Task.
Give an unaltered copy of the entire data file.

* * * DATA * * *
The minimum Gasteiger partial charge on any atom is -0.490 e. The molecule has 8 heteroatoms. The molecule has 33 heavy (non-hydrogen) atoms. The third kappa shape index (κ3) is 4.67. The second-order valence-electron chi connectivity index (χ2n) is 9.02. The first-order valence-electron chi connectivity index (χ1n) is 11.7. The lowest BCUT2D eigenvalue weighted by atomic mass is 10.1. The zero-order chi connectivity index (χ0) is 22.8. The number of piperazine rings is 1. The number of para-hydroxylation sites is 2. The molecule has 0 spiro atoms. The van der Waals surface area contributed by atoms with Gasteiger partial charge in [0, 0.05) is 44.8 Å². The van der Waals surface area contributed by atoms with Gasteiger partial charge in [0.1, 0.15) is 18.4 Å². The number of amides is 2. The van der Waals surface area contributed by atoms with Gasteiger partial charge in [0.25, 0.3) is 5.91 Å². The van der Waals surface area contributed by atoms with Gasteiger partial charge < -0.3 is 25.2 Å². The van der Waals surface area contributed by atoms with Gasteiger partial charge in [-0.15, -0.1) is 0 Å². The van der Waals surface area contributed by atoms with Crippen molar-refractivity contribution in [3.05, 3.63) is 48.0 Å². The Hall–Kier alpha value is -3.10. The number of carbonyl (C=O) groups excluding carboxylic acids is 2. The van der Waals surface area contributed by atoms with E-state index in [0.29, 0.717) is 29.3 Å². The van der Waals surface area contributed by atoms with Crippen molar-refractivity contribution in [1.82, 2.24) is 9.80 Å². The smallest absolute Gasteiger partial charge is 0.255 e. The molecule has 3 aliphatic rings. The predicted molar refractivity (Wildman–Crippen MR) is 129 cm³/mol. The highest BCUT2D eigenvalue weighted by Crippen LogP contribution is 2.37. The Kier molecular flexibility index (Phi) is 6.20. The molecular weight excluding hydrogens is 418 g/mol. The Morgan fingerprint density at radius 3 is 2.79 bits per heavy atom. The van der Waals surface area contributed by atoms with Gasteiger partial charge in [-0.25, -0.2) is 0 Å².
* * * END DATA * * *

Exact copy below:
The minimum Gasteiger partial charge on any atom is -0.490 e. The molecule has 8 heteroatoms. The molecule has 33 heavy (non-hydrogen) atoms. The third kappa shape index (κ3) is 4.67. The second-order valence-electron chi connectivity index (χ2n) is 9.02. The first-order valence-electron chi connectivity index (χ1n) is 11.7. The lowest BCUT2D eigenvalue weighted by atomic mass is 10.1. The zero-order chi connectivity index (χ0) is 22.8. The number of piperazine rings is 1. The number of para-hydroxylation sites is 2. The molecule has 0 spiro atoms. The van der Waals surface area contributed by atoms with Gasteiger partial charge in [0, 0.05) is 44.8 Å². The van der Waals surface area contributed by atoms with Gasteiger partial charge in [0.1, 0.15) is 18.4 Å². The number of amides is 2. The van der Waals surface area contributed by atoms with Gasteiger partial charge in [0.25, 0.3) is 5.91 Å². The van der Waals surface area contributed by atoms with Gasteiger partial charge < -0.3 is 25.2 Å². The van der Waals surface area contributed by atoms with Gasteiger partial charge in [-0.15, -0.1) is 0 Å². The van der Waals surface area contributed by atoms with Crippen molar-refractivity contribution in [3.05, 3.63) is 48.0 Å². The Hall–Kier alpha value is -3.10. The number of carbonyl (C=O) groups excluding carboxylic acids is 2. The van der Waals surface area contributed by atoms with E-state index in [0.29, 0.717) is 29.3 Å². The van der Waals surface area contributed by atoms with Crippen molar-refractivity contribution in [1.82, 2.24) is 9.80 Å². The smallest absolute Gasteiger partial charge is 0.255 e. The molecule has 3 aliphatic rings. The predicted molar refractivity (Wildman–Crippen MR) is 129 cm³/mol. The highest BCUT2D eigenvalue weighted by Crippen LogP contribution is 2.37. The Kier molecular flexibility index (Phi) is 6.20. The molecular weight excluding hydrogens is 418 g/mol. The Morgan fingerprint density at radius 3 is 2.79 bits per heavy atom. The van der Waals surface area contributed by atoms with Gasteiger partial charge in [-0.25, -0.2) is 0 Å².